We are inclined to view republicanism and democracy as compliments to one another—as, in fact, nearly identical. And, yet, as Madison and Hamilton point out, there is no natural law that says that a democratic majority will protect public interests. Indeed, far more likely is it that a poor and landless majority will find their interests in the rule of a demagogue or tyrant than protect the common wealth along with its public character. So Hamilton warned:
If we incline too much to democracy, we shall soon shoot into a monarchy. The difference of property is already great amongst us. Commerce and industry will still increase the disparity. Your government must meet this state of things, or combinations will, in process of time, undermine your system. What was the tribunitial power of Rome? It was instituted by the plebeians, as a guard against the patricians. But was this a sufficient check? No. The only distinction which remained at Rome was, at last, between the rich and poor. The gentleman from Connecticut [Roger Sherman] forgets that the democratic body [the House] is already secure in a representation. As to Connecticut, what were the little objects of their government before the revolution? Colonial concerns merely. They ought now to act on a more extended scale: and dare they do this? Dare they collect the taxes and requisitions of Congress? Such a government may do well, if they do not tax; and this is precisely their situation.
And, so was duplicated the same model as in Great Britain. The U.S. House is the British House of Commons; the U.S. Senate is the British House of Lords.
But, again, what I find striking is the prescience, in this instance, of Hamilton. In the end, it is not the wealthy who will resist taxation, but the poor and landless of Connecticut. And, if Senators do not enjoy independence from “all classes of people,” then how will they resist their demands for “no new taxes”? As Pennsylvania’s James Wilson pointed out, the dangers and instability of democratic rule were in large measure to blame for the reluctance of Europe’s great powers from engaging in trade with the U.S.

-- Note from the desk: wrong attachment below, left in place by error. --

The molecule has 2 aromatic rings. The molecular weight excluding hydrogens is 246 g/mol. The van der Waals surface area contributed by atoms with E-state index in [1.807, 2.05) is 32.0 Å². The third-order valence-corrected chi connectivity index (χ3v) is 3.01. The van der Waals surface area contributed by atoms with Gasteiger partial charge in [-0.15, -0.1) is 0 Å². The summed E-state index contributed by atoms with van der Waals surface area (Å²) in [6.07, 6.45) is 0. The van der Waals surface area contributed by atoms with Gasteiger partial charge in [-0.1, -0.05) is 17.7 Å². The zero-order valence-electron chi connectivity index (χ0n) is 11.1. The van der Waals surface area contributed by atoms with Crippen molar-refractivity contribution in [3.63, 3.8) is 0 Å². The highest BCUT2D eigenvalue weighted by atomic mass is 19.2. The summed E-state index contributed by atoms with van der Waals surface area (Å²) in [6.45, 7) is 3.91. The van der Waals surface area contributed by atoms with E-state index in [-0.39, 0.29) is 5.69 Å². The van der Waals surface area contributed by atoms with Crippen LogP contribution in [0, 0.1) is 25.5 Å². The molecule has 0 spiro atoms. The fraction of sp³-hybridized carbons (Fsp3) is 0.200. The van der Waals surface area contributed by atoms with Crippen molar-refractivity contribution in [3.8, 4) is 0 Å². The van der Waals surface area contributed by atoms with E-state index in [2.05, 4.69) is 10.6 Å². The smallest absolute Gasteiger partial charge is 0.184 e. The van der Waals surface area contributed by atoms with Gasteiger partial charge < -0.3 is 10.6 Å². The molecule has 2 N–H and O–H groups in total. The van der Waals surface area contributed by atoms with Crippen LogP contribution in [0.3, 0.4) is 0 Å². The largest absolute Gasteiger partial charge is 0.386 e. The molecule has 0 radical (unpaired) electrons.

If Congress could not guarantee a common, stable currency, if it could not guarantee sufficient receipts to balance its own budget, then how could it guarantee conditions making for reliable trade and commerce?
What is the reason that Great Britain does not enter into a commercial treaty with us? Because Congress has not the power to enforce its observance. But give them those powers, and give them the stability proposed by the motion, and they will have more permanency than a monarchical government. The great objection of many is, that this duration would give birth to views inconsistent with the interests of the Union.
Are Hamilton, Madison, and Wilson right? Given the current impasse over raising the debt ceiling, it would appear so. It is the “democratic body,” the House, that is proving itself intransigent on exercising fiscal responsibility. Likewise, it is the House that is holding firm on its resistance to raising revenues and protecting the public weal.
More to the point, the framers appeared far more realistic than our present-day democratic idealists when they recognized that independence, in this instance, means independence from private money; thus the demand that the Senate receive its compensation not from the States they represent, but from the Federal Treasury.
Republican government—government that protects res publica, the common wealth—requires independence from private enterprise.